If, however, the type of work doesn’t allow a flexible working schedule, something like one Friday off per month can help employees decompress and better balance their work and home life.
The better the balance between their work and personal life, the greater the motivation and the level of engagement.
Who doesn’t want their voice to be heard? If an employee feels like they’re being heard on a personal level, they will want to give more in return.
This is a really simple step you can take effortlessly. Create an online employee survey and share it with your employees to collect relevant data about your company. Make the survey anonymous, so they feel comfortable giving honest answers.
Focus on getting employee feedback and learning how to improve the organization and increase employee engagement. If leaders in your company show genuine interest in what their employees think and how to improve their overall experience, employees will willingly work toward reaching the company’s business goals.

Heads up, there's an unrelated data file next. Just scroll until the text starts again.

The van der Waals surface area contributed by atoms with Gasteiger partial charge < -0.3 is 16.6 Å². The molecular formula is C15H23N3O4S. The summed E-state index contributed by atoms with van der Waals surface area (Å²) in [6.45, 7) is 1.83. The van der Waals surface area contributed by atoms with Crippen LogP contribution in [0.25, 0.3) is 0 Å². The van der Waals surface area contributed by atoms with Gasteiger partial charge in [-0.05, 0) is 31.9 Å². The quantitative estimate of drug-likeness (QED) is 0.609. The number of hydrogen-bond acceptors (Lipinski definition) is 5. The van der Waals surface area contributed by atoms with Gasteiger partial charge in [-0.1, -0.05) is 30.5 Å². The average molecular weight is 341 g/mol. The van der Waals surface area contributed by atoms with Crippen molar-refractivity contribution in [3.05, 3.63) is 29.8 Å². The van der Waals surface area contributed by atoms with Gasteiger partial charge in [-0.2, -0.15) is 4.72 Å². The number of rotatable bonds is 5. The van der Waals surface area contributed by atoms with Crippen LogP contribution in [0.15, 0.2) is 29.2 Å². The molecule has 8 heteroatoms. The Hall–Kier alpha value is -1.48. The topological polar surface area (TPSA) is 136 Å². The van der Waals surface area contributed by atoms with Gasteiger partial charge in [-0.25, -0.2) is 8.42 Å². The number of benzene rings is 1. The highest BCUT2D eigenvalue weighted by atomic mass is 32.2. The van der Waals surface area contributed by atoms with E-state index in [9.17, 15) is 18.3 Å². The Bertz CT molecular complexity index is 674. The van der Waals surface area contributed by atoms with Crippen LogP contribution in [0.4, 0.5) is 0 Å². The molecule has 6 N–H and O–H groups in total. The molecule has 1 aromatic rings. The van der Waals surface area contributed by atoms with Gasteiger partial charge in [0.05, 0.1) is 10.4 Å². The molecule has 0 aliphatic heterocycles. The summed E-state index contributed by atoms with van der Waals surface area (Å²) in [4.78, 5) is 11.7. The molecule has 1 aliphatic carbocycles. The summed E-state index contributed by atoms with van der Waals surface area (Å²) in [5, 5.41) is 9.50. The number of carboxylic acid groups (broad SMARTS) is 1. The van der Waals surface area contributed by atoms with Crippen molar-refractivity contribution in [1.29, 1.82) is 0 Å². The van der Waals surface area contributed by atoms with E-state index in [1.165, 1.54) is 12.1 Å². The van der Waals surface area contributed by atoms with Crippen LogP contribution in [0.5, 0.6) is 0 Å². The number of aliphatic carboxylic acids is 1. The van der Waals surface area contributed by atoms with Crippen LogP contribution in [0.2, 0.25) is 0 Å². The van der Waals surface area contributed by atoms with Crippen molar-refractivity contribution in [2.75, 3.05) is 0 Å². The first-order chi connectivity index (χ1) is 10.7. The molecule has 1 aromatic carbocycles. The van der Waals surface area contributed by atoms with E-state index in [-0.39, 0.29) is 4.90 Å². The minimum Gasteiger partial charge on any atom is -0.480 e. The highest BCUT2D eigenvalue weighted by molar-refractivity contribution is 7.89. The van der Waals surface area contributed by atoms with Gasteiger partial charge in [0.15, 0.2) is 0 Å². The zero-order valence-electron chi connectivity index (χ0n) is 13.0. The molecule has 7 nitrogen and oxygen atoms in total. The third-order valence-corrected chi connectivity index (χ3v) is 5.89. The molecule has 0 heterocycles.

It’s only fair to give the same thing you asked for, right? The only difference here is that you shouldn’t wait just for the official yearly reports to check in on your team. While official feedback is a must, unofficial follow-up can offer invaluable insight into the real state of things.
When you give feedback, put the focus on the employees’ strengths and purpose. Boosting confidence is extremely important because employees don’t want to do a task for which they lack confidence.